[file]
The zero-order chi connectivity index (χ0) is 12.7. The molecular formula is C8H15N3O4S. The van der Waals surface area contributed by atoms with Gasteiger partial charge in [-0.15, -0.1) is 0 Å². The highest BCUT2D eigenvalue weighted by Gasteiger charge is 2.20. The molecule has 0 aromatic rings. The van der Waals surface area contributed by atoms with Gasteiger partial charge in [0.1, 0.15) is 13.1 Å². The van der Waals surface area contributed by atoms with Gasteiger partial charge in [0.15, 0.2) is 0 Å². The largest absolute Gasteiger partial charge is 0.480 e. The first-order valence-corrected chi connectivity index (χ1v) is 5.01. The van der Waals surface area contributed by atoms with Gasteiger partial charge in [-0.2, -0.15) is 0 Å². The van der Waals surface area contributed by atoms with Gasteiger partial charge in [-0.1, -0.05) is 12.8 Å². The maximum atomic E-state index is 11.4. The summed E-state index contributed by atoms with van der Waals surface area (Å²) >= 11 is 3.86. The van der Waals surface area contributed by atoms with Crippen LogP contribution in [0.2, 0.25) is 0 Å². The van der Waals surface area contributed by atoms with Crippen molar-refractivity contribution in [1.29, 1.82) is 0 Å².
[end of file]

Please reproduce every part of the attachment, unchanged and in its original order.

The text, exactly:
The zero-order chi connectivity index (χ0) is 12.7. The molecular formula is C8H15N3O4S. The van der Waals surface area contributed by atoms with Gasteiger partial charge in [-0.15, -0.1) is 0 Å². The highest BCUT2D eigenvalue weighted by Gasteiger charge is 2.20. The molecule has 0 aromatic rings. The van der Waals surface area contributed by atoms with Gasteiger partial charge in [0.1, 0.15) is 13.1 Å². The van der Waals surface area contributed by atoms with Gasteiger partial charge in [0.15, 0.2) is 0 Å². The largest absolute Gasteiger partial charge is 0.480 e. The first-order valence-corrected chi connectivity index (χ1v) is 5.01. The van der Waals surface area contributed by atoms with Gasteiger partial charge in [-0.2, -0.15) is 0 Å². The van der Waals surface area contributed by atoms with Gasteiger partial charge in [-0.1, -0.05) is 12.8 Å². The maximum atomic E-state index is 11.4. The summed E-state index contributed by atoms with van der Waals surface area (Å²) >= 11 is 3.86. The van der Waals surface area contributed by atoms with Crippen LogP contribution in [0.2, 0.25) is 0 Å². The van der Waals surface area contributed by atoms with Crippen molar-refractivity contribution in [1.29, 1.82) is 0 Å².